The Instigator
Pro (for)
1 Points
The Contender
Con (against)
3 Points

Animal Testing is Inhumane and should be illegal

Do you like this debate?NoYes+2
Add this debate to Google Add this debate to Delicious Add this debate to FaceBook Add this debate to Digg  
Post Voting Period
The voting period for this debate has ended.
after 1 vote the winner is...
Voting Style: Open Point System: 7 Point
Started: 3/16/2014 Category: Science
Updated: 2 years ago Status: Post Voting Period
Viewed: 1,615 times Debate No: 49233
Debate Rounds (4)
Comments (2)
Votes (1)




I belive that Testing on Animals inhumane and should be illegal. Con will debate otherwise.

Cite Your sources
Correct spelling/grammar

Enjoy :)


I accept. My argument will be that the premises of animal testing do not invoke a notable amount of inhumanity and that it should not be entirely illegal.
Debate Round No. 1


Thanks for accepting

My reasons:

Animal feel Pain

Animals do feel pain just like me and you. When we test animals we will usually stick chemicals in their eyes and down their throat to see if the animal feels pain, well it does. Would you want to be stabbed in the eye or have a chemical bath for your favorite soap company? Well I wouldn't. I have pets at home and I love them and you might too, would you want them to be bathed in hot chemical then be skinned alive. I sure don't! So why is a helpless rabbit that was born into this or was never adopted at a shelter okay to be tested on for your well being?

Why Can't We test the People we have in Jail instead

That will make it a heck of a lot easier then to test on poor, helpless animals. The United States can save a bunch of money also and it can give us humans knowledge that if a human can use the cleaning products we can't too. We could also save a bunch of animals and use thoughts jails for something good like schools police stations or library's.



Firstly, I'd like to ask my opponent a question for clarification of this debate's rules and parameters.

To my opponent: Being that it is that the rules dictate a correct use of conventional grammar and spelling, is it out of bounds for me to point out grammatical and spelling errors made? I'm typically not very strict as long as the point is made, but the rules seem to obligate that I point them out. Is it optional? Is it mandatory? Is it advised against? I'd like to be clear on how we're dealing with that. That's all. /opponent

Society's Sympathizations to Species Sans-Human

It's pretty obvious that animals deserve our attention if anyone deserves our attention. Animals often surpass humans in many areas of intelligence, strength, and speed, and have more practical use in our society than what they're used as today (tortured, eaten, and all that other stuff that my opponent will most surely mention).

Of course, the body of scientific knowledge that led up to this is exactly that: Scientific knowledge. Knowledge deduced, induced, and abduced through scientific rigor. We know what we know of animals through research, experimentation, and testing.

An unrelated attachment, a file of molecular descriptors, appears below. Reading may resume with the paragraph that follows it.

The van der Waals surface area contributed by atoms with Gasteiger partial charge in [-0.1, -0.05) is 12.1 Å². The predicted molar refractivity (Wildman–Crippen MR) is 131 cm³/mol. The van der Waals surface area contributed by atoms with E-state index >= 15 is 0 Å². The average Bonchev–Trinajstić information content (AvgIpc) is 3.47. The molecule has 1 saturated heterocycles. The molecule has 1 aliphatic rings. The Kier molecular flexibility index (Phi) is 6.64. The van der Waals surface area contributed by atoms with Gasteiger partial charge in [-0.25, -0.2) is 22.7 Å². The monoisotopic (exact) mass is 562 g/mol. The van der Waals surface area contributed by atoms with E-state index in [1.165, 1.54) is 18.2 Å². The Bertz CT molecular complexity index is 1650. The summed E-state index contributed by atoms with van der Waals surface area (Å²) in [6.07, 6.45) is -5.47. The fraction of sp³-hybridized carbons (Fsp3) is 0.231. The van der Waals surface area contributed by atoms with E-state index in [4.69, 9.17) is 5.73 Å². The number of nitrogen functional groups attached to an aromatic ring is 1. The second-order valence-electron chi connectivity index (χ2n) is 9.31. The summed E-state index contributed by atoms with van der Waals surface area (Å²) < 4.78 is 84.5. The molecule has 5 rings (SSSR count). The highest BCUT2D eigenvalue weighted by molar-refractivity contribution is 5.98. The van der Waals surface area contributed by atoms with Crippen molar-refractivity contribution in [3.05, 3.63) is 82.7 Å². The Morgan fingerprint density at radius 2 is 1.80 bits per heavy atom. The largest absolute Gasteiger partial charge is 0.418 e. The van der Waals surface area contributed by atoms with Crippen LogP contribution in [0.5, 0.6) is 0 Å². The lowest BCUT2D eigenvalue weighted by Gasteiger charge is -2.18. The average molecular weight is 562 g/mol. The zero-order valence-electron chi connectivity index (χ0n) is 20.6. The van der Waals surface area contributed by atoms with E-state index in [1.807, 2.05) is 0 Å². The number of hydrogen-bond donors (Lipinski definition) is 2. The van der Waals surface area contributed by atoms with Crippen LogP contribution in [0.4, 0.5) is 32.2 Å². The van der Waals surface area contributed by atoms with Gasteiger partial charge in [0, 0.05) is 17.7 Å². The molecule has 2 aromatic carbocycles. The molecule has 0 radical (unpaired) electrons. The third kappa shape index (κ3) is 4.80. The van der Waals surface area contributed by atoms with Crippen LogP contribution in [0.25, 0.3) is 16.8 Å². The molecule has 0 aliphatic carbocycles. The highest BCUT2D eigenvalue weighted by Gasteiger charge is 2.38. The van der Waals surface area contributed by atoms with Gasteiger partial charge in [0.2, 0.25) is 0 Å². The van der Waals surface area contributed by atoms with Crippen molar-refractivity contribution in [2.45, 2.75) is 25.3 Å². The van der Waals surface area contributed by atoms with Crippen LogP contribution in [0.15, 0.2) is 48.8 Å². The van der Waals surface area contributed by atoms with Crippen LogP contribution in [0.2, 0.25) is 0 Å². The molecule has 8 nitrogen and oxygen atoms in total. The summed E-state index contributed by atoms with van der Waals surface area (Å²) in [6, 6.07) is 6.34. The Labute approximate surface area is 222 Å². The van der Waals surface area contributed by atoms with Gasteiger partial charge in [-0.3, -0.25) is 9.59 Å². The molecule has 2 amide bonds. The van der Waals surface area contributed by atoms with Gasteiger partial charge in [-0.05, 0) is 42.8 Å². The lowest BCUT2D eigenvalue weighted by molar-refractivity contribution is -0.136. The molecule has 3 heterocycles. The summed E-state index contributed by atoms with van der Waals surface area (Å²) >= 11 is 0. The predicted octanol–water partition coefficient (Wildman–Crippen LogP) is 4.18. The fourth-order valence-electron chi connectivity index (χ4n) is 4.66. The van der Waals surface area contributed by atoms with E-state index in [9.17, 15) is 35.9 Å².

Testing is vital to our understanding of the natural world. We test several phenomena under specific circumstances to understand them. That's simply what it is. We test on humans all the time, and are doing so right now, why should animals be any different or "special?" We could treat animals differently from us in terms of ethics and such, but that doesn't ensure that that treatment would be humane. So, just as we test humans with science, we should treat animals with the same rigor.

The only problem I can see is the lack of consent. They're born, and they're tested. However, if the standard of living is sufficient for those tested, I don't see the problem. Consent is not necessary for humans when they are born into a government in which the standard of living is sufficient. Born into a nation with sufficient resources to feed and nurture everyone, is one not a citizen until they have the age to give consent for such things? In the same sense, do we have to condition an animal to learn between two choices so that they understand to give consent every time? We have the ability to do that, but it would be inefficient and unnecessary.

That is my argument for why animal testing is vital and should not be illegal.

With my arguments made, I'd like to rebut my opponent with the remainder of this round.

Obligatorily Opposing My Opponent's Obligings

My opponent's first point is that animals feel pain. My opponent states that when we test animals, the procedure involves sticking chemicals down their eyes, as an example of testing being inhumane.

There is absolutely no evidence that this is part of any standard procedure in typical animal testing. My opponent cites no sources, despite dictating in the rules of this argument that that is a necessity. So far, my opponent has broken the majority of the rules set by their own self.

The claim that this is something that's done to ensure that their capacity in pain is sufficient for testing is a rather big claim, so I don't understand why my opponent would breeze right past it without properly giving a source.

The next point my opponent makes is that people in jail make stronger candidates for testing.

In case my opponent actually means jail instead of prison, I'm going to make an argument against that. What!? Being in jail does not strip you of all citizen and consensual rights! That's not how jail works!

In the case that my opponent did misspell/miscommunicate what was meant to be communicated, it's worth noting that experiments were done on prisoners for a very long time. The protection of prisoners was heightened recently due to abuse of scientific conduct. I don't see it as being a dilemma, an ultimatum between animals and prisoners. They're all worth testing. Disqualifying a batch is unfortunate, but we've still got batches aplenty.

To my opponent: Of utmost urgency, I'd like you to address the following points first: Clarification of the rules; How animal testing is inherently inhumane. The rest can be replied and rebutted to in your own time and pace. Thank you. /opponent
Debate Round No. 2


I am not strict on my rules only for forfeiting a debate, You could have only forfeited on round and come back and i'm okay with that but if you keep forfeiting and leave me a plain debate that goes over the line. I don't even have the best spelling/grammar so I let that pass unless you are on a Pre- K spelling level.